UKIP(Other) 11% (5%)

    Actual result in brackets. Only these four Parties stood though of course people may have voted for others elsewhere . So some of the difference may be false recall of having voted Labour among those who may not vote next time either. The rest could be down to simple false recall. The higher UKIP may indicate this – or some people may be remembering how they voted last time (in May).

    Telephone polls tend to give lower figures for UKIP for some strange reason – if anything they might favour their older, more working class demographic[1]. So it’s possible that if anything the UKIP vote is underestimated, as it was in Eastleigh (though by-elections are by-elections).

    Incidentally one reason that Farage[2] is being talked about as standing in the seat, apart from living in (the other end of) Kent, he stood for UKIP there in 2005. Though he didn’t do particularly well (5.5%) it might have helped Labour hold the seat. But Party leaders matter far less that the Westminster Bubble love to imagine. Only 4% in the Thanet poll gave it as their main reason for voting and that was similar across all Parties.

    [1] According to Survation “some targeted lifestyle data for younger demographics was used”. Which gives the impression of Damian wandering around chatting people up in Ramsgate discos.

    [2] mrnameless, you are a very naughty boy – the poor man’s barely out of surgery. It’s worth pointing out though that he didn’t even come second in Buckinghamshire, a local Independent did. It will not be a UKIP target in 2015 – I suspect it’s too posh for them.

  44. @Allan Christie
    “…..say a similar poll was conducted in what was a safe Labour seat then do you really expect to see UKIP taking lumps of the incumbent Labour MP as in the case of the Tories in Thanet?”
    ___________________

    What’s interesting about the Thanet poll is that it’s the first time that I can recall seeing a question asked of UKIP supporters along the lines of “which party would you vote for if there were no UKIP candidate”. But Thanet South is but one poll and we’d have to see the pattern repeated in others before I’d expect anything with confidence. I was responding as I did because your comments were made in the context of Thanet.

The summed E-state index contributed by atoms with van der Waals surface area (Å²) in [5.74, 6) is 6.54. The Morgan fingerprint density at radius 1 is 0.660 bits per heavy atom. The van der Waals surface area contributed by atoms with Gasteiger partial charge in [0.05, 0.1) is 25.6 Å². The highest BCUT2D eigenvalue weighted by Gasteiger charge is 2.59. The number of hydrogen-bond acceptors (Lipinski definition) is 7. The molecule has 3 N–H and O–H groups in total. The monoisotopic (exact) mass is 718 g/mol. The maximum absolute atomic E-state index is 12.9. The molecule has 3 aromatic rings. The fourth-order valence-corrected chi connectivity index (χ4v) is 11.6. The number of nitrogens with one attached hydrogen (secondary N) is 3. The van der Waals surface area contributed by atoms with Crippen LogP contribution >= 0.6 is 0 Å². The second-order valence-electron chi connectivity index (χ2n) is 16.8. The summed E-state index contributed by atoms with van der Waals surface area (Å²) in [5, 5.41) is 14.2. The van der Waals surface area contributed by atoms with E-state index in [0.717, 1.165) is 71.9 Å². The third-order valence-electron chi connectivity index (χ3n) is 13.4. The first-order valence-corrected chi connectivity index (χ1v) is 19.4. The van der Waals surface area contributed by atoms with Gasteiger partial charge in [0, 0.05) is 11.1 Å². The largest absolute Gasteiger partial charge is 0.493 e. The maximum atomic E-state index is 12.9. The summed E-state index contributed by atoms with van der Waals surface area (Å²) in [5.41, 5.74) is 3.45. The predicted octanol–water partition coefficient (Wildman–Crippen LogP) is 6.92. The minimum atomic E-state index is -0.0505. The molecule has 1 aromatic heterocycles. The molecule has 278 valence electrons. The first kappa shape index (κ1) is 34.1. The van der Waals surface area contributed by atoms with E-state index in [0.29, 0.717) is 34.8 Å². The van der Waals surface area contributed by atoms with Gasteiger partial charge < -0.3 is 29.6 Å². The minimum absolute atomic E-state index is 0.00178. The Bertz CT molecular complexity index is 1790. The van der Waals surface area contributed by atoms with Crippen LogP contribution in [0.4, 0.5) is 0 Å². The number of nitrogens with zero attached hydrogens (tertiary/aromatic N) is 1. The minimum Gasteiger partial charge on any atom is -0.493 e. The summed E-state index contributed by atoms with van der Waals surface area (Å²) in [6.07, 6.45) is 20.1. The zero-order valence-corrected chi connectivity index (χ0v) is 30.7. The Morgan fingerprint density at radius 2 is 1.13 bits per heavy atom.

That said, the Thanet poll does FWIW call into question the view that UKIP are damaging Con VI far more than Lab. That view seems to have taken hold because in every YouGov and other polls we where UKIP support is coming from in terms of 2010 voting patterns and people have drawn inferences from the large number of switchers from Con to UKIP. But that overlooks the question of whether people switching from Con to UKIP might have gone to Lab in the absence of UKIP. By asking the question directly, the Thanet poll suggests to me that some would have.

  45. “we where UKIP support is coming from”

    should be

    “we can see where UKIP support is coming from”

  46. The problem with immigrants, if there is one, is that they take jobs, drive down wages, and overload our public services. None of this is likely to be affected by proposals to deprive them of benefits, but some of it is logically addressed by some of the policies of both Labour and Conservatives (e.g. enforcing the minimum wage – Labour), upskilling the workforce (Coalition, though Labour would probably claim this as well) and so on. So why is this particular proposal the one to highlight? I assume because it is thought that the implication that immigrants are not working (and implicitly living off hard-working families) is a vote winner. The same calculation was presumably behind Osborne’s depiction of those claiming benefits and I find it very depressing.

  47. Statgeek

    ‘Why? What possible good would come of it?’

    Scotland has hardly any lab/con marginals, from a political party point of view the money would be better spent ib the area withvthe most marginals, this is true for both main parties, voting overwhelmingly against independence and then voting labour won’t help

  48. Bill Patrick

    “I’ll take a stab at Buckingham”

    Treason!

    Been done

    Actually given that of the five Dukes of Buckingham, two were executed for treason and one other was stabbed, that may have been as tasteless (if more erudite) as mrnameless.

  49. @Mr Nameless
    “Clegg is unquestionably being targeted, and Labour seriously reckon they can do it.”

    It seems a huge ask but who knows? If you think they can do it then I would advise that a better bet than 5/1 on Sheffield Hallam would be the 14/1 on offer with Ladbrokes that the LDs end up with 10 seats or less. Hallam is the LDs third safest in terms of % swing.

    That said, to cheer you up here’s a gem from Patrick Wintour of the “Guardian” a couple of days back, commenting on the decision to privatise some student loans:
    “The plan will do little to endear the Liberal Democrats to students 18 months away from an election. But Nick Clegg may have decided the student vote is largely a lost cause after he felt forced to break his pre-election pledge in 2010 not to increase student tuition fees.”
    http://www.theguardian.com/money/2013/nov/25/student-loans-sold-off-debt-interest

  50. @Allan Christie

    Reg disavowed the BNP a few months ago. There have been four or five new far-right parties breaking away from the BNP in the last few years… I sort of got the impression he was quiting that whole scene though (joy in the presence of the angels of God over one sinner that repenteth), but who knows?